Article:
SAN FRANCISCO (Reuters) - Apple's AAPL.O quarterly profit soared past Wall Street expectations on strong sales of iPhones and iPods, underscoring the popularity of the company's relatively expensive products even in the midst of a weak economy.
Known for giving conservative outlooks, Apple projected profit and revenue for the current quarter below average Wall Street estimates, but that did not discourage investors, who drove its shares up 3 percent after-hours on Wednesday.
“As the world economy began to spiral the big question on investors’ minds was if the Apple brand was going to be resilient or particularly susceptible,” said Oppenheimer analyst Yair Reiner. “I think that what these results show is that Apple and this brand are relatively resilient.”
In the first quarter since Chief Executive Steve Jobs went on medical leave, net profit rose to $1.21 billion (835.6 million pounds), or $1.33 a share, compared to $1.05 billion, or $1.16 a share, a year ago. Analysts had expected earnings of $1.09 a share, according to Reuters Estimates.
Revenue rose 8.7 percent to $8.16 billion in the fiscal second quarter ended March 28, beating the average Street forecast of $7.96 billion.
“I think in a better economy our sales certainly would have been higher but ... we have just reported the best non-holiday quarter in Apple’s history despite the economy that we find ourselves in,” Chief Financial Officer Peter Oppenheimer told Reuters in a telephone interview.
When asked about Jobs on a conference call, he said, “We look forward to Steve returning to Apple at the end of June.”
LOWER COMPONENT COSTS
Apple’s gross margin rose to a higher-than-expected 36.4 percent, from 32.9 percent a year ago, benefiting from favourable commodity and component costs.
The company forecast fiscal third-quarter earnings of 95 cents to $1.00 a share on revenue of $7.7 billion to $7.9 billion. That compared to Street estimates for earnings of $1.12 a share on revenue of $8.3 billion.
Apple said the revenue outlook reflects its decision to delay revenue recognition for iPhones sold on or after March 17 until its new iPhone operating system is released. Apple did the same thing last year when it updated software.
While some analysts said it may be prudent for Apple to be conservative given the economy, Pacific Crest Securities analyst Andy Hargreaves pointed to some worries that sales may slow as consumers anticipate new products coming to the market, including a possible new iPhone.
“There is going to be concern in this quarter due to purchasing delays in front of new June product releases, but outside of that, it’s really clean,” he said of the results.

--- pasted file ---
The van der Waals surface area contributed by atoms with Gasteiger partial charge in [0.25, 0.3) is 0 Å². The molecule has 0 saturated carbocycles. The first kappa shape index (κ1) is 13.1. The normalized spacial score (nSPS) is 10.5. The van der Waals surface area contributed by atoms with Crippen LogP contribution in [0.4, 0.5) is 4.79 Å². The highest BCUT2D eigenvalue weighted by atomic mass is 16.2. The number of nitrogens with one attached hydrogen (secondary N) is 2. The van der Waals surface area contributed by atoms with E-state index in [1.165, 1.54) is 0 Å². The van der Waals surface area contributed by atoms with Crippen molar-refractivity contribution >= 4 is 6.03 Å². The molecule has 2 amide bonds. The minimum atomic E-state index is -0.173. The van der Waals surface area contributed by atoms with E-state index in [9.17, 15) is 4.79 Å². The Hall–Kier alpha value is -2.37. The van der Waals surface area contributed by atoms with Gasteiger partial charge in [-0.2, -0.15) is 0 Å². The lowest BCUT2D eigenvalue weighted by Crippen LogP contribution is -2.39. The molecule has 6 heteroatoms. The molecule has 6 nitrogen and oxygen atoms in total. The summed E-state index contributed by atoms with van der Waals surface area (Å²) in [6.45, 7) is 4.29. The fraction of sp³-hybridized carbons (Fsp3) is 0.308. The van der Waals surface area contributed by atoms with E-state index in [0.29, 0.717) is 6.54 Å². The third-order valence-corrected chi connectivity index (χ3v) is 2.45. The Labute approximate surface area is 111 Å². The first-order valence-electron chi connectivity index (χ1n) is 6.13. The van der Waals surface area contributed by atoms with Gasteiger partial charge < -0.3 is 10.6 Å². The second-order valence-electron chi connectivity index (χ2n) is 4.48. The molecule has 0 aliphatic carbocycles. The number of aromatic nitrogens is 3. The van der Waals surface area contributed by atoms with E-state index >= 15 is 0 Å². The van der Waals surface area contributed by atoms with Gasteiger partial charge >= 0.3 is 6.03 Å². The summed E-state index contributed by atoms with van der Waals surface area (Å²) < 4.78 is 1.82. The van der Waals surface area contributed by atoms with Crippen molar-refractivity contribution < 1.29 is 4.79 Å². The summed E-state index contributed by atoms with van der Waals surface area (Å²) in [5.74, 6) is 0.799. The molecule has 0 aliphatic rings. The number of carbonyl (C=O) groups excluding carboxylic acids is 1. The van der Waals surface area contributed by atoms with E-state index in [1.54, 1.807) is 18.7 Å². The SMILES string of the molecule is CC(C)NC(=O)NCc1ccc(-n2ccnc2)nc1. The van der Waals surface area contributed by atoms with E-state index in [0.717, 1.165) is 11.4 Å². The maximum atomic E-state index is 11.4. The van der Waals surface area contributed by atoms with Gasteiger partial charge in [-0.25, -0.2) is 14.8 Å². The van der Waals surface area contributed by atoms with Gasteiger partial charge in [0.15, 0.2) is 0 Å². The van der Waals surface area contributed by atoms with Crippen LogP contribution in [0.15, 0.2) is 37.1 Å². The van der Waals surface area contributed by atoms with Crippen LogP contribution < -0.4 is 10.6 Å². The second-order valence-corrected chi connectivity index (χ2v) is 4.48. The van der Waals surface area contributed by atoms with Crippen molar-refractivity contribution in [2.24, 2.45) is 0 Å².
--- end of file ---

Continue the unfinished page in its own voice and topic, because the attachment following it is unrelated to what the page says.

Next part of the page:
Apple shipped 3.79 million iPhones in the March quarter, better than the roughly 3.3 million units analysts were expecting but down from 4.4 million in the December period.
Chief Operating Officer Tim Cook said Apple was happy with its relationship with AT&T T.N, the exclusive U.S. carrier for the iPhone, and had no plans to change it. Apple also said it would like to begin selling the iPhone in China in the next year.
More than 21 million iPhones have now been sold since launch in 2007. Combined with the iPod touch, which uses the same software as the iPhone, around 37 million units have been sold. Apple expects to see the 1 billionth iPhone application downloaded from its online store on Thursday.
MAC SHIPMENTS IN LINE
Apple sold 11.01 million iPods during the quarter, above the 10 million forecast by analysts. Mac computer shipments totalled 2.22 million, down from last year but in line with expectations.
“Apple has been one of a few companies where business has been pretty strong throughout this economic downturn,” said Eric Kuby, chief investment officer for Northstar Investment Management.
Shares of Apple rose to $125.10 in extended trading, after closing the regular Nasdaq session down 25 cents at $121.51.
The stock has gained more than 50 percent since hitting a 52-week low in January, despite some concerns about Jobs.
“Apple is a $30 billion company. It’s an institution and clearly Jobs has been an iconic leader but ... there is a deep bench of talented people there at all levels,” said Barry Jaruzelski, partner at Booz & Co.
The company ended the quarter with $29 billion in cash and marketable securities on its balance sheet, but Oppenheimer said there were no plans to announce a stock buyback or other forms of returning cash to shareholders.
Additional reporting by Gina Keating and Sue Zeidler in Los Angeles; Writing by Tiffany Wu; Editing by Gary Hill, Carol Bishopric
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